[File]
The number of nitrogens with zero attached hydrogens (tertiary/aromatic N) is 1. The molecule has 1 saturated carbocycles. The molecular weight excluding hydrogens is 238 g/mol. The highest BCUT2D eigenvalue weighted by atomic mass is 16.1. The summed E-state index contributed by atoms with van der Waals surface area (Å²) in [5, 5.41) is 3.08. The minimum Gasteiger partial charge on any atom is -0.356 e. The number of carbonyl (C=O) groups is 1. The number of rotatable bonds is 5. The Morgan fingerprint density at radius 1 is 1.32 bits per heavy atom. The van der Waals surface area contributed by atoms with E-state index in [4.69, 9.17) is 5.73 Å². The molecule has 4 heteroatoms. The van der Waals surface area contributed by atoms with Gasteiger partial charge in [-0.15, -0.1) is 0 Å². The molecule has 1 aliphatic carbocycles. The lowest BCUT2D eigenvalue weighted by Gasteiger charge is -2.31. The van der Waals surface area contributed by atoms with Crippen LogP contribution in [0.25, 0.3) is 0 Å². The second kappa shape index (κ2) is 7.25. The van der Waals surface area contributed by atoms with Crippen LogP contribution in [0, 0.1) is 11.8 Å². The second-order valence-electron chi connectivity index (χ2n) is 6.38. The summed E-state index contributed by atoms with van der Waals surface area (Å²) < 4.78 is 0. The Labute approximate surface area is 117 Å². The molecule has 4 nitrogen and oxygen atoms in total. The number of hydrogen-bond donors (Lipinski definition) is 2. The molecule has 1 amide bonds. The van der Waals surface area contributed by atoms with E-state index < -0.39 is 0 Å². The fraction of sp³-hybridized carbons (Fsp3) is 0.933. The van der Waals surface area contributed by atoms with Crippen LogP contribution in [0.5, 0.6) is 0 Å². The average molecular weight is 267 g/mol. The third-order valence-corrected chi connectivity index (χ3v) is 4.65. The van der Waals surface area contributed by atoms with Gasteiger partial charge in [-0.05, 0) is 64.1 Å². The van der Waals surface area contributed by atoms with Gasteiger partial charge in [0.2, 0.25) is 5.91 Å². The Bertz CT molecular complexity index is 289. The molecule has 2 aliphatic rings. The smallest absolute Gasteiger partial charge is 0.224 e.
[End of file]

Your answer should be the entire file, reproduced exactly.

The number of nitrogens with zero attached hydrogens (tertiary/aromatic N) is 1. The molecule has 1 saturated carbocycles. The molecular weight excluding hydrogens is 238 g/mol. The highest BCUT2D eigenvalue weighted by atomic mass is 16.1. The summed E-state index contributed by atoms with van der Waals surface area (Å²) in [5, 5.41) is 3.08. The minimum Gasteiger partial charge on any atom is -0.356 e. The number of carbonyl (C=O) groups is 1. The number of rotatable bonds is 5. The Morgan fingerprint density at radius 1 is 1.32 bits per heavy atom. The van der Waals surface area contributed by atoms with E-state index in [4.69, 9.17) is 5.73 Å². The molecule has 4 heteroatoms. The van der Waals surface area contributed by atoms with Gasteiger partial charge in [-0.15, -0.1) is 0 Å². The molecule has 1 aliphatic carbocycles. The lowest BCUT2D eigenvalue weighted by Gasteiger charge is -2.31. The van der Waals surface area contributed by atoms with Crippen LogP contribution in [0.25, 0.3) is 0 Å². The second kappa shape index (κ2) is 7.25. The van der Waals surface area contributed by atoms with Crippen LogP contribution in [0, 0.1) is 11.8 Å². The second-order valence-electron chi connectivity index (χ2n) is 6.38. The summed E-state index contributed by atoms with van der Waals surface area (Å²) < 4.78 is 0. The Labute approximate surface area is 117 Å². The molecule has 4 nitrogen and oxygen atoms in total. The number of hydrogen-bond donors (Lipinski definition) is 2. The molecule has 1 amide bonds. The van der Waals surface area contributed by atoms with E-state index < -0.39 is 0 Å². The fraction of sp³-hybridized carbons (Fsp3) is 0.933. The van der Waals surface area contributed by atoms with Crippen LogP contribution in [0.5, 0.6) is 0 Å². The average molecular weight is 267 g/mol. The third-order valence-corrected chi connectivity index (χ3v) is 4.65. The van der Waals surface area contributed by atoms with Gasteiger partial charge in [-0.05, 0) is 64.1 Å². The van der Waals surface area contributed by atoms with Gasteiger partial charge in [0.2, 0.25) is 5.91 Å². The Bertz CT molecular complexity index is 289. The molecule has 2 aliphatic rings. The smallest absolute Gasteiger partial charge is 0.224 e.